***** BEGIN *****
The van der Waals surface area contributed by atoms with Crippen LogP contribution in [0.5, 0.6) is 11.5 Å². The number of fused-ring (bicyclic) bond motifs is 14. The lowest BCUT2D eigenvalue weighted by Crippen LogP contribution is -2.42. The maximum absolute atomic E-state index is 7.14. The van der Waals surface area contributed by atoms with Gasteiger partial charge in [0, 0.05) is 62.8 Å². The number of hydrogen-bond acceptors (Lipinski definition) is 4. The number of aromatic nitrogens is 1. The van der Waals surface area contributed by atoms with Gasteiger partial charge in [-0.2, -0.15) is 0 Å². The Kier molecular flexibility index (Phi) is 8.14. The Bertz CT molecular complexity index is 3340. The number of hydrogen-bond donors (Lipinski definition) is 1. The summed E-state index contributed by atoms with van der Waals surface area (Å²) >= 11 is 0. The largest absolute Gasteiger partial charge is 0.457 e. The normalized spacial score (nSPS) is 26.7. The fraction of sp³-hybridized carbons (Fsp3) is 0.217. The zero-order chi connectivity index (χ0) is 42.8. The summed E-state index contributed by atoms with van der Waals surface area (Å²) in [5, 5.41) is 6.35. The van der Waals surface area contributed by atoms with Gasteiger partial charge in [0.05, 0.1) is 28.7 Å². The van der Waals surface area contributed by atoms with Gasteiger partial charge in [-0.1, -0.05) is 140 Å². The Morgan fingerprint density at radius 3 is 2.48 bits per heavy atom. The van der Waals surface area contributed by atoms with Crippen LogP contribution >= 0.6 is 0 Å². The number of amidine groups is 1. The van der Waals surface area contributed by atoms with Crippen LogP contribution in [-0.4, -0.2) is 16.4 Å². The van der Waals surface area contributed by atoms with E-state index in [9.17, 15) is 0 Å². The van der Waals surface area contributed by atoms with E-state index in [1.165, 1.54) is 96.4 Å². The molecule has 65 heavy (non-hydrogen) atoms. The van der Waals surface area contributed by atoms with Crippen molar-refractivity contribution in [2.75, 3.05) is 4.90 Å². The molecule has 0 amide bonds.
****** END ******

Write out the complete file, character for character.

The van der Waals surface area contributed by atoms with Crippen LogP contribution in [0.5, 0.6) is 11.5 Å². The number of fused-ring (bicyclic) bond motifs is 14. The lowest BCUT2D eigenvalue weighted by Crippen LogP contribution is -2.42. The maximum absolute atomic E-state index is 7.14. The van der Waals surface area contributed by atoms with Gasteiger partial charge in [0, 0.05) is 62.8 Å². The number of hydrogen-bond acceptors (Lipinski definition) is 4. The number of aromatic nitrogens is 1. The van der Waals surface area contributed by atoms with Gasteiger partial charge in [-0.2, -0.15) is 0 Å². The Kier molecular flexibility index (Phi) is 8.14. The Bertz CT molecular complexity index is 3340. The number of hydrogen-bond donors (Lipinski definition) is 1. The summed E-state index contributed by atoms with van der Waals surface area (Å²) >= 11 is 0. The largest absolute Gasteiger partial charge is 0.457 e. The normalized spacial score (nSPS) is 26.7. The fraction of sp³-hybridized carbons (Fsp3) is 0.217. The zero-order chi connectivity index (χ0) is 42.8. The summed E-state index contributed by atoms with van der Waals surface area (Å²) in [5, 5.41) is 6.35. The van der Waals surface area contributed by atoms with Gasteiger partial charge in [0.05, 0.1) is 28.7 Å². The van der Waals surface area contributed by atoms with Gasteiger partial charge in [-0.1, -0.05) is 140 Å². The Morgan fingerprint density at radius 3 is 2.48 bits per heavy atom. The van der Waals surface area contributed by atoms with Crippen LogP contribution >= 0.6 is 0 Å². The number of amidine groups is 1. The van der Waals surface area contributed by atoms with Crippen LogP contribution in [-0.4, -0.2) is 16.4 Å². The van der Waals surface area contributed by atoms with E-state index in [9.17, 15) is 0 Å². The van der Waals surface area contributed by atoms with E-state index in [1.165, 1.54) is 96.4 Å². The molecule has 65 heavy (non-hydrogen) atoms. The van der Waals surface area contributed by atoms with Crippen molar-refractivity contribution in [2.75, 3.05) is 4.90 Å². The molecule has 0 amide bonds.